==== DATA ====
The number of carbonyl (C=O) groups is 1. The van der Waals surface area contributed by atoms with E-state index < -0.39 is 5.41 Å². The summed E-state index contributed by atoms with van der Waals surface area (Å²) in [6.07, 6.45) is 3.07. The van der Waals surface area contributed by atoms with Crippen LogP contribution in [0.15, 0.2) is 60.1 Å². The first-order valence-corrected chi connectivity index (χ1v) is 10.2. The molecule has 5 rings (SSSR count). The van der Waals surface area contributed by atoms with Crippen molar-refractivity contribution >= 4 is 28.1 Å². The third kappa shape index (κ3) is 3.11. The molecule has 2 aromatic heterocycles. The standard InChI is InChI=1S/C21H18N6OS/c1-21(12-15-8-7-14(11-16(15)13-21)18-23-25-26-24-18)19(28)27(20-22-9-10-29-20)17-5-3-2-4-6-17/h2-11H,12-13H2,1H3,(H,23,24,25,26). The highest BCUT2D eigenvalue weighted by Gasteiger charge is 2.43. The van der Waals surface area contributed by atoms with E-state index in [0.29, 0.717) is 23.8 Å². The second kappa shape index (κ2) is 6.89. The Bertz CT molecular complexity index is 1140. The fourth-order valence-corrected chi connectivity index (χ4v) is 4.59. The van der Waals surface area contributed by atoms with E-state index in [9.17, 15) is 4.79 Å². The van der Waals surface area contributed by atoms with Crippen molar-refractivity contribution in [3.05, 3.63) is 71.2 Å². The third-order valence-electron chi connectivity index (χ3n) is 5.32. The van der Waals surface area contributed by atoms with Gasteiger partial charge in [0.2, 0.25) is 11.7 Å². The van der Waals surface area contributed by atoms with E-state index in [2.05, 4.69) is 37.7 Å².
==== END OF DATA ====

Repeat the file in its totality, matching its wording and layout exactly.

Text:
The number of carbonyl (C=O) groups is 1. The van der Waals surface area contributed by atoms with E-state index < -0.39 is 5.41 Å². The summed E-state index contributed by atoms with van der Waals surface area (Å²) in [6.07, 6.45) is 3.07. The van der Waals surface area contributed by atoms with Crippen LogP contribution in [0.15, 0.2) is 60.1 Å². The first-order valence-corrected chi connectivity index (χ1v) is 10.2. The molecule has 5 rings (SSSR count). The van der Waals surface area contributed by atoms with Crippen molar-refractivity contribution >= 4 is 28.1 Å². The third kappa shape index (κ3) is 3.11. The molecule has 2 aromatic heterocycles. The standard InChI is InChI=1S/C21H18N6OS/c1-21(12-15-8-7-14(11-16(15)13-21)18-23-25-26-24-18)19(28)27(20-22-9-10-29-20)17-5-3-2-4-6-17/h2-11H,12-13H2,1H3,(H,23,24,25,26). The highest BCUT2D eigenvalue weighted by Gasteiger charge is 2.43. The van der Waals surface area contributed by atoms with E-state index in [0.29, 0.717) is 23.8 Å². The second kappa shape index (κ2) is 6.89. The Bertz CT molecular complexity index is 1140. The fourth-order valence-corrected chi connectivity index (χ4v) is 4.59. The van der Waals surface area contributed by atoms with E-state index in [9.17, 15) is 4.79 Å². The van der Waals surface area contributed by atoms with Crippen molar-refractivity contribution in [3.05, 3.63) is 71.2 Å². The third-order valence-electron chi connectivity index (χ3n) is 5.32. The van der Waals surface area contributed by atoms with Gasteiger partial charge in [0.2, 0.25) is 11.7 Å². The van der Waals surface area contributed by atoms with E-state index in [2.05, 4.69) is 37.7 Å².